Scientists assure us that the demolition of nature that human daily activities cause makes humanity very vulnerable to different kinds of disease outbreaks like the COVID-19 pandemic. Whilst some claim that a pandemic with such enormous impact came unexpectedly, many experts are confident that it was bound to happen and all warnings have been ignored for ages.
Coronavirus has turned millions of people sick and killed hundreds of thousands, devastating their families and livelihoods across the globe. We are only just about to start the long-term recovery. Is this enough of a crisis to serve as a wake-up call?
It’s too soon to tell just yet.
However, we are facing some tendencies of the new reality already. The tendencies that are likely to reset and reshape our lives in a more sustainable way.
Post-pandemic changes that the world is facing in the new reality
Smart and Green transport
Cities across the world have experienced significant improvements in air quality and remarkable declines in PM2.5 throughout the lockdown. What an amazing silver lining.
Now that the curfews and lockdown measures are being lifted worldwide and so traffic resumes, previous air pollution levels are slowly coming back. More so, in the short term we are likely to witness a greater dependence on private vehicles as people are trying to maintain social distancing, which is likely to result in transport emission increase.
COVID-19 has made us witness the positive results of reduced transport use and decreased dependence on fossil fuels, and so thankfully the trend of transport decarbonization is starting to get more serious.
One of the solutions is smart transport technologies that will help in tracing all trips of private vehicles to avoid overcrowding. Autonomous vehicles are another popular solution, along with electro-personal automobiles. The latter could really clean up the air and cut down the demand in conventional fuels drastically, and whilst sales of electric cars have been incentivized by the governments worldwide, they still represent 1% of the vehicle fleet internationally.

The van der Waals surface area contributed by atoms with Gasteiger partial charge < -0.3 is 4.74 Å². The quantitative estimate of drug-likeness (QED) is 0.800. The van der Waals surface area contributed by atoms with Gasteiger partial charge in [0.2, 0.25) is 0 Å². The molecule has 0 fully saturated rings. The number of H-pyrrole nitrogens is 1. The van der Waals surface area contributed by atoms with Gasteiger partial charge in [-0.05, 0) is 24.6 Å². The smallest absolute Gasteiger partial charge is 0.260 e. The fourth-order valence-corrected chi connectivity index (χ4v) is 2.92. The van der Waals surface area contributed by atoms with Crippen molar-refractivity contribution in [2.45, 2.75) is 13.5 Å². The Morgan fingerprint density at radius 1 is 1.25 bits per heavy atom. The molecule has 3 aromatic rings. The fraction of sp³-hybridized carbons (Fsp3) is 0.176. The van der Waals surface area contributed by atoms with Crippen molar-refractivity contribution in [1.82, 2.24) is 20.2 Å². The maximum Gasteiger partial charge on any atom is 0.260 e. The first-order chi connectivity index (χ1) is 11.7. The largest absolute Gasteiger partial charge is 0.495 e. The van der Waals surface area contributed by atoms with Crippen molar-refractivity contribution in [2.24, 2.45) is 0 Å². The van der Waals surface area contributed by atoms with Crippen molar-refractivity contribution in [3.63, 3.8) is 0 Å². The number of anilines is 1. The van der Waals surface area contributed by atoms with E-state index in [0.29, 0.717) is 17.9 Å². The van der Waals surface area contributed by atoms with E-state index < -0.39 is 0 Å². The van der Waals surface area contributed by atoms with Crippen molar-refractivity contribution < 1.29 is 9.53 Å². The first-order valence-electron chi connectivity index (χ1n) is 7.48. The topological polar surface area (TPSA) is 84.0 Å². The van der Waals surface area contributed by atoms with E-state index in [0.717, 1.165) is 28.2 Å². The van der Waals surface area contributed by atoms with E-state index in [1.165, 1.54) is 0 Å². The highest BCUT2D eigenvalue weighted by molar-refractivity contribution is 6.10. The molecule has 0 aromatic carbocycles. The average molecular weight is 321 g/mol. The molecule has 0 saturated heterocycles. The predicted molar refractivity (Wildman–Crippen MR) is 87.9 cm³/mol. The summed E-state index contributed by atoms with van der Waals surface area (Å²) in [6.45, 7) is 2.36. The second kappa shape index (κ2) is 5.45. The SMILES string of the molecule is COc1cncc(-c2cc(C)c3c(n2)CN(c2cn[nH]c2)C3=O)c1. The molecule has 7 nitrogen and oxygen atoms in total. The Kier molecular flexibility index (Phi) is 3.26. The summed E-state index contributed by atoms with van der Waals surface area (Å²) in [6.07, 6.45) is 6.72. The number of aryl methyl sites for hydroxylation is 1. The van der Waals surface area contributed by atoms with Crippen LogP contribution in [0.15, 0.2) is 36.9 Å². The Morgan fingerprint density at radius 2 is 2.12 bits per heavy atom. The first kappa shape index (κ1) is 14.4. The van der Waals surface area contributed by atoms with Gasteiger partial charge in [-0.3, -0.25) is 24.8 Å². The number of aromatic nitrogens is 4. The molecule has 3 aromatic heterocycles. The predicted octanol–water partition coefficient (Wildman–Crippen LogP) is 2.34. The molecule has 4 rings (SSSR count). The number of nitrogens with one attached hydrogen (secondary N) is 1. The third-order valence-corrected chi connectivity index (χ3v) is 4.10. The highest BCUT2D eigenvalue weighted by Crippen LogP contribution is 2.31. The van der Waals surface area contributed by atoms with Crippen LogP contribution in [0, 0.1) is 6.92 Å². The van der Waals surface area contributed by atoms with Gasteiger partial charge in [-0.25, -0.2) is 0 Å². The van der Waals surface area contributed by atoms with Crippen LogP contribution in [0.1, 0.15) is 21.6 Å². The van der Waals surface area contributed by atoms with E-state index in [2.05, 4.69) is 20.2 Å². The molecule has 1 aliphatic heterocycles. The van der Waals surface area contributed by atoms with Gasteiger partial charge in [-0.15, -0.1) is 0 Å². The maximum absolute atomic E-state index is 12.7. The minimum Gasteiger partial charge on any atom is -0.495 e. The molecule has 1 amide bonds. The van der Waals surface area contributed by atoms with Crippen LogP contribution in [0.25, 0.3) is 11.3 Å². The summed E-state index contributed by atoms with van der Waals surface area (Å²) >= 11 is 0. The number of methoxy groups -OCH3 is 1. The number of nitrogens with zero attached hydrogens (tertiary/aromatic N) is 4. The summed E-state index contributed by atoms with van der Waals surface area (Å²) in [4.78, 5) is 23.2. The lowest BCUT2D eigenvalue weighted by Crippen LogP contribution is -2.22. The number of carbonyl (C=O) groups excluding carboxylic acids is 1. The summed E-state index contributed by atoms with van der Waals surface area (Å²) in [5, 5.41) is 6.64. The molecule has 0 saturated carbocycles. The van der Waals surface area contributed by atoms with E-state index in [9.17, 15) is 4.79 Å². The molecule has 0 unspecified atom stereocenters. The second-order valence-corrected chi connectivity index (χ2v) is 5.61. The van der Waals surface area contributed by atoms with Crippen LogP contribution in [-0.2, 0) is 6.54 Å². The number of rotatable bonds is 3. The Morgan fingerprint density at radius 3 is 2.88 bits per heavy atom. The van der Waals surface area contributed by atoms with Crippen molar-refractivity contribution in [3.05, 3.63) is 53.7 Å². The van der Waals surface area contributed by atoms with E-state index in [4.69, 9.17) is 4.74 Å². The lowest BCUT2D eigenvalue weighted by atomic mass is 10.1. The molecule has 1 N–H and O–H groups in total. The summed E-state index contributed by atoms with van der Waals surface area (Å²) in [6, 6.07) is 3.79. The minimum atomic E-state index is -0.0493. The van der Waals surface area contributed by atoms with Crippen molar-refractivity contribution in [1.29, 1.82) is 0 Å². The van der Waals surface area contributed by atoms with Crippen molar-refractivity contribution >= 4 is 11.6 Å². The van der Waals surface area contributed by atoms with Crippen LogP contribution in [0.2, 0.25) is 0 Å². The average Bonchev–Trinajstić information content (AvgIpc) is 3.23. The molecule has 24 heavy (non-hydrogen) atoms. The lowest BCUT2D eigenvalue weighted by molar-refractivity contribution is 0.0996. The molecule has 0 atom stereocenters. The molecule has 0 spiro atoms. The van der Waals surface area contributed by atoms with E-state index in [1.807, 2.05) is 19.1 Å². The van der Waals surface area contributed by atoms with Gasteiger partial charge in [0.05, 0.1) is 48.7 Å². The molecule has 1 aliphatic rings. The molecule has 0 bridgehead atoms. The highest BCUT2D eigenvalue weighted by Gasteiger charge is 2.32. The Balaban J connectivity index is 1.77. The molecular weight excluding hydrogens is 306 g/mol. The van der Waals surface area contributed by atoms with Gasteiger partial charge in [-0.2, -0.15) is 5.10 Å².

Hopefully, in the post-pandemic era, electric vehicles will become more affordable, so we can hit the numbers required to reduce emissions for transport decarbonization.
Wildlife markets and wildlife trade regulations
Since coronavirus pandemic has originated in Wuhan, China has made some crucial long-awaited alterations to its wildlife trade regulations in order to prevent future zoonotic disease outbreaks. In the beginning those bans and alterations were only temporary, yet in practice they are growing to become more substantial changes that wildlife experts have been fighting for for ages.
In February this year, China announced a ban on the wildlife sales for human consumption purposes. In May, China announced dogs as no longer livestock for human consumption. In June, pangolins – the most trafficked animals on the planet that, as believed by many scientists, are coronavirus kickstarters, got raised to the highest level of protection.
Yet, wildlife trade, animal miss-treatment, hunting, fishing, and other issues are not exclusive to Asia. In the post-pandemic reality, we can see governments across the world slowly getting more reactive and proactive against wildlife trade and taking animals as commodities.